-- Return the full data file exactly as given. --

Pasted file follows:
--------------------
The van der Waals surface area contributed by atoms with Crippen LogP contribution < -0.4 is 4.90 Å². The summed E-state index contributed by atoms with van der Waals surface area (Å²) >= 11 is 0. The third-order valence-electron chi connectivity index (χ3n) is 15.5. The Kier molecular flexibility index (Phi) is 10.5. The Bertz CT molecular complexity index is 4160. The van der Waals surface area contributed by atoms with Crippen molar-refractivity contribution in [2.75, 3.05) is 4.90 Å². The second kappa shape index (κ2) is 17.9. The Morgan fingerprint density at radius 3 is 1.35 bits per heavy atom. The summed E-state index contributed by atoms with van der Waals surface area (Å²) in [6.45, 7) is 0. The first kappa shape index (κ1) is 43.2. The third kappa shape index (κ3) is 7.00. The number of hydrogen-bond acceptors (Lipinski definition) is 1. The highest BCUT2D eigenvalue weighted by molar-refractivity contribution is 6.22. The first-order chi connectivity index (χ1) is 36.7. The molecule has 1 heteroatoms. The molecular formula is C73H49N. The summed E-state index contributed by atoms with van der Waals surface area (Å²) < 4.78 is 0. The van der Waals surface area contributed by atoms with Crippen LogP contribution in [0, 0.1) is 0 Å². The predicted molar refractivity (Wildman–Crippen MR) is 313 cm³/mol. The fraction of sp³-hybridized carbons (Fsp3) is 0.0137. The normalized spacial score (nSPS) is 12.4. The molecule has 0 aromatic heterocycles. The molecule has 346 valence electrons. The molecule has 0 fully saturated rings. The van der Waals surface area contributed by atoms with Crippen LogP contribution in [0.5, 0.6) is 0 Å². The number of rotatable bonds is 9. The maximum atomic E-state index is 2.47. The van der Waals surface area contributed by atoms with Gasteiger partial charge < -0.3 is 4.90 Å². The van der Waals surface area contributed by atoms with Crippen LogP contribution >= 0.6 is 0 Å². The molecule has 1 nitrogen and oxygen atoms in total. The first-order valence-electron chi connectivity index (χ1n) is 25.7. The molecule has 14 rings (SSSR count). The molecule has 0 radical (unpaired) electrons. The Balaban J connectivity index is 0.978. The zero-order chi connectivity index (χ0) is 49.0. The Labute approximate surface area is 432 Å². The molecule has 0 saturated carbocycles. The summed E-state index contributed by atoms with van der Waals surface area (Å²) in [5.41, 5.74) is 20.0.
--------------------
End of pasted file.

The van der Waals surface area contributed by atoms with Crippen LogP contribution < -0.4 is 4.90 Å². The summed E-state index contributed by atoms with van der Waals surface area (Å²) >= 11 is 0. The third-order valence-electron chi connectivity index (χ3n) is 15.5. The Kier molecular flexibility index (Phi) is 10.5. The Bertz CT molecular complexity index is 4160. The van der Waals surface area contributed by atoms with Crippen molar-refractivity contribution in [2.75, 3.05) is 4.90 Å². The second kappa shape index (κ2) is 17.9. The Morgan fingerprint density at radius 3 is 1.35 bits per heavy atom. The summed E-state index contributed by atoms with van der Waals surface area (Å²) in [6.45, 7) is 0. The first kappa shape index (κ1) is 43.2. The third kappa shape index (κ3) is 7.00. The number of hydrogen-bond acceptors (Lipinski definition) is 1. The highest BCUT2D eigenvalue weighted by molar-refractivity contribution is 6.22. The first-order chi connectivity index (χ1) is 36.7. The molecule has 1 heteroatoms. The molecular formula is C73H49N. The summed E-state index contributed by atoms with van der Waals surface area (Å²) < 4.78 is 0. The van der Waals surface area contributed by atoms with Crippen LogP contribution in [0, 0.1) is 0 Å². The predicted molar refractivity (Wildman–Crippen MR) is 313 cm³/mol. The fraction of sp³-hybridized carbons (Fsp3) is 0.0137. The normalized spacial score (nSPS) is 12.4. The molecule has 0 aromatic heterocycles. The molecule has 346 valence electrons. The molecule has 0 fully saturated rings. The van der Waals surface area contributed by atoms with Crippen LogP contribution in [0.5, 0.6) is 0 Å². The number of rotatable bonds is 9. The maximum atomic E-state index is 2.47. The van der Waals surface area contributed by atoms with Gasteiger partial charge < -0.3 is 4.90 Å². The van der Waals surface area contributed by atoms with Crippen LogP contribution >= 0.6 is 0 Å². The molecule has 1 nitrogen and oxygen atoms in total. The first-order valence-electron chi connectivity index (χ1n) is 25.7. The molecule has 14 rings (SSSR count). The molecule has 0 radical (unpaired) electrons. The Balaban J connectivity index is 0.978. The zero-order chi connectivity index (χ0) is 49.0. The Labute approximate surface area is 432 Å². The molecule has 0 saturated carbocycles. The summed E-state index contributed by atoms with van der Waals surface area (Å²) in [5.41, 5.74) is 20.0.